By Andy Mannix
By Caleb Hannan
By Olivia LaVecchia
By CP Staff
By Aaron Rupar
By Jacob Wheeler
By Olivia LaVecchia
By Aaron Rupar
and the candidates retreated to headquarter bathrooms to apply a coat of hair spray, and the baby-cheeked ward heelers contemplated political posts, and the pols yimmered and yammered on the television screen, Joyce Swadner allowed herself a brief moment of triumph. It is her job to grease the election machinery in such a way that the electorate can concentrate on its anticipation, the candidates on their hairdos, the suck-ups on their promotions, and the pols on their spinning. If she does her job well, nobody knows she's doing it: No dead people file absentee ballots, no polling place lacks an American flag, no janitor opens the basement storage closet on Wednesday morning to find a crumpled wad of uncounted ballots.
For the past several weeks, the election machinery has been grinding along with Swadner applying liberal amounts of grease. Back in mid-October, in an Eden Prairie print shop, 110 percent of the 200,000 ballots for Minneapolis were printed on cardstock, sorted into stacks of 50, sealed in shrink-wrapped bundles, signed for and double-checked, loaded onto pallets and into a truck bound for the rear loading dock of a Richfield warehouse owned by the Minneapolis Police Department which serves as headquarters for the voter equipment shop.
The chief safeguard against election fraud consists of counting the ballots: ballots cast, ballots botched, and blank ballots. The dock workers check and re-check the number of ballots in each truck load. Because of the various local races in one or another of the 144 precincts under Swadner's scrutiny, there are 38 styles of ballots that Minneapolis voters encountered yesterday. Out of fairness to the candidates, "because a lot of people just vote for the person on top," the names are scrambled on each style of ballot, except for the presidential candidates, who appear in reverse order of votes received in the last election.
A sisterhood of blue-rinsed retirees presides over the typical polling place. These are the election judges--tested, briefed, sorted by political party, and transported across the city by Swadner. The friendly clucking and solicitous fussing of this sisterhood inspires a confidence in the overall election process unmatched by, say, overweight Serbs in military fatigues, or apprehensive UN observers in baby-blue helmets. One almost expects an American election judge to insist upon a second helping of steamed baby carrots in a brown sugar glaze for every voter. Nevertheless, a complex rubric governs their behavior. Judges from opposing political parties must initial each and every ballot and attest under oath to the number of ballots they handle.
The business of actually counting votes is taken out of human hands altogether. Hunched on top of every ballot box sits the ultimate election judge: the tabulator. The brain of a tabulator is its "Prom pack," a programmable read-only memory chip encoded every election by Prom pack programmers in the downtown election headquarters. Every ballot consists of two bar-codes. The first is printed on the upper right hand corner, and must match the Prom pack code for the precinct, or the tabulator vomits the voter's choices. Voters create the second bar code when they complete the arrow next to their candidate's name. Just like a scanner in the grocery store, the Prom pack reads each vote: Coke or Pepsi; Bill Clinton or Bob Dole.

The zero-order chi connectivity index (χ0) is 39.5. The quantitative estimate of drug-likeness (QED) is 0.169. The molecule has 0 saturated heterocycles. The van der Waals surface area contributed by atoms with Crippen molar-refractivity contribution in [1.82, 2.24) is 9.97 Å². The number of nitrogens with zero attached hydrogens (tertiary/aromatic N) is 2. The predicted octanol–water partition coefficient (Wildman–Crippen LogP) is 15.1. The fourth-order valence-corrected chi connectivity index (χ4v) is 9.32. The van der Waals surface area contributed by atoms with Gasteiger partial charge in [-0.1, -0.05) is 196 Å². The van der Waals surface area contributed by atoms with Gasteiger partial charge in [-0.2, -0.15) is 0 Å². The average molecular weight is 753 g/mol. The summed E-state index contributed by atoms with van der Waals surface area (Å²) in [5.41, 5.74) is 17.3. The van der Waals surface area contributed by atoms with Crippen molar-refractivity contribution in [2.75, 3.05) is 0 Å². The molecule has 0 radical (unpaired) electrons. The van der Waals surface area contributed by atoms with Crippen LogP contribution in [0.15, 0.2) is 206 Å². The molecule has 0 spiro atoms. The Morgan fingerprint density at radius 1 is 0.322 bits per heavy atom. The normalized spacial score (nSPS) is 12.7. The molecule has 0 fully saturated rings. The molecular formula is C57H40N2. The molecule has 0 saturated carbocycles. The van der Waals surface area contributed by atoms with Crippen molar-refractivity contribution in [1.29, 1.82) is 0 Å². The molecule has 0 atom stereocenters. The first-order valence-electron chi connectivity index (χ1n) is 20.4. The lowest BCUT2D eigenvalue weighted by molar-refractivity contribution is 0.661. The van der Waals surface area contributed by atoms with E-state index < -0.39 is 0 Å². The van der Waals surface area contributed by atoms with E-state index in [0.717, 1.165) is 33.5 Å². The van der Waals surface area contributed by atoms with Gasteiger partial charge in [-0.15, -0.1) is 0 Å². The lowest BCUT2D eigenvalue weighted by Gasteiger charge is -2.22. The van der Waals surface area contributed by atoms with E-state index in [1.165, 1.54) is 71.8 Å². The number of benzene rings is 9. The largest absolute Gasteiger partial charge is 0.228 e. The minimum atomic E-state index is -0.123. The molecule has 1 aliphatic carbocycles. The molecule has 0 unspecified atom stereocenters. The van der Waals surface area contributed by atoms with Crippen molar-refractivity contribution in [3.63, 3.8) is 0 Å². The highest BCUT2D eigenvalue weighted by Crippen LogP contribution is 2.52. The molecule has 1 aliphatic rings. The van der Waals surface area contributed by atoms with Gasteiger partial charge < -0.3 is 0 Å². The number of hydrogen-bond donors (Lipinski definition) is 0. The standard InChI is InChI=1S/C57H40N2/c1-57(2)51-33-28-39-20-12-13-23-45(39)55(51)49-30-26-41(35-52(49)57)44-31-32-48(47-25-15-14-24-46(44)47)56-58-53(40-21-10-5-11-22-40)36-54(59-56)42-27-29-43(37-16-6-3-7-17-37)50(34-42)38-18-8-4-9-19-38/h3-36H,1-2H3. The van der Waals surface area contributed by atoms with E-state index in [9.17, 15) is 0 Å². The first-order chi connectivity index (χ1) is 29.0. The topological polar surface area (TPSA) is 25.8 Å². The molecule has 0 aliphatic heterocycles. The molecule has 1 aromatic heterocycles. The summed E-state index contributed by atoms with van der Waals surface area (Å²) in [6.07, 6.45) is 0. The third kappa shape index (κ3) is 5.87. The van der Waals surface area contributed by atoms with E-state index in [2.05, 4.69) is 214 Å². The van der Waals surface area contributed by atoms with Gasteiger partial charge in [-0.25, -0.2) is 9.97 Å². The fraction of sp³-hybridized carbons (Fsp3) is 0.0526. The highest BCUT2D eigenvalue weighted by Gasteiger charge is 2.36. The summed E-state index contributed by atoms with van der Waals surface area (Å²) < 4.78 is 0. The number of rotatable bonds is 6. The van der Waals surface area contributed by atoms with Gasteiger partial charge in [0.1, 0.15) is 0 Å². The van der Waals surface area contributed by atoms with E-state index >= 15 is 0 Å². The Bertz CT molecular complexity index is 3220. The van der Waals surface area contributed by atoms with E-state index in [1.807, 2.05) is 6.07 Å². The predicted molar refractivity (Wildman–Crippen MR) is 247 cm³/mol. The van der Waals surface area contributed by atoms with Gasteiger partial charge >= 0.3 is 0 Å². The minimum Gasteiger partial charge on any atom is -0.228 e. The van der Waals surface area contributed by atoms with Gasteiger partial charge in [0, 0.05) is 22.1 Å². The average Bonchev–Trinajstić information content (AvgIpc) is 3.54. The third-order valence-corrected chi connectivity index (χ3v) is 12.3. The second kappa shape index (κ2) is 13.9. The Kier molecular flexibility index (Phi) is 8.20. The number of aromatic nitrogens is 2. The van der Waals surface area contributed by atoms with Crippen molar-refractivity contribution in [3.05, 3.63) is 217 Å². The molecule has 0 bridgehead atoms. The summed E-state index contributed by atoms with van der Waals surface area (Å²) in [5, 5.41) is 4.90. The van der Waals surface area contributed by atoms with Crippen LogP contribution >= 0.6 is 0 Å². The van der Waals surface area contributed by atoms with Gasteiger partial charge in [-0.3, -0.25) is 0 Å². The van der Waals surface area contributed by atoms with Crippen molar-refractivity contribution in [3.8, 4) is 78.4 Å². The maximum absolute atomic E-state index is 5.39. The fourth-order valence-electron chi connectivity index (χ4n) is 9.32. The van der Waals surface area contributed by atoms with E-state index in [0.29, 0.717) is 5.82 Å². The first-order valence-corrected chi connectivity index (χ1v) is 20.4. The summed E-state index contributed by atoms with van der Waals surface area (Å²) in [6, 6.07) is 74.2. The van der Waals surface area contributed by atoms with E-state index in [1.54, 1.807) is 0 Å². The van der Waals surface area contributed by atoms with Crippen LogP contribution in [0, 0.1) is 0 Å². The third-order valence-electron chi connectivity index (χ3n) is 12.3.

It takes about two weeks to test every tabulator and its Prom pack with a test stack of 20 or 30 ballots (which are sealed and stored in a locked room after testing). A week or two before the election, a little party convenes in the Richfield warehouse made up of Swadner; her warehouse supervisor, Joe; his full-time colleague; two election judges (a Democrat and a Republican); and any candidates or members of the public with an inclination to attend. The group gathers around a tabulator and runs the test stack through. If all goes well, everyone signs off on the final test, and the equipment is ready to run.
At the end of the night, all across the city, judges turn the key on the tabulator that calculates the vote. For seven minutes, the printer rattles away spitting out the winners on a cash-register tape. Then two judges (a Democrat and a Republican) drive through the dark to City Hall with their tabulator tape, Prom pack, and ballots. The final destination for the ballots is a locked room in City Hall. Joyce Swadner owns the only key to this room and even she won't enter without a witness for fear of election fraud.
The light burns late tonight; the queen judge and her minions must tally Donald and Daffy, Minnie and Mickey by hand. The winners apply a second coat of hair spray. The losers and their doorknockers seek solace in their beer-drenched dreams of power. The talking heads discuss the latest murder. And the electorate looks for shelter against the coming storms of winter.
As if by some uncanny fourth sense (yeah, fourth), Cindy Crawford refrained from writing "some type of autobiography" ("I wasn't interested at this point in my life"). Not quite ready for the garbage heap of super-modelhood yet, Cindy? But the book she wrote instead, "CINDY CRAWFORD'S BASIC FACE" (as if we haven't seen enough of it already), does reveal that her family called the child Crawdaddy "Mole Face." You won't find much more about Mole Face in this over-designed book, which comes wrapped in plastic, smells faintly of urine, and is written in all capital letters (with one finger?). Nevertheless, Mole Face has included some real gems, excerpted below. Who says men are the only Neanderthals?
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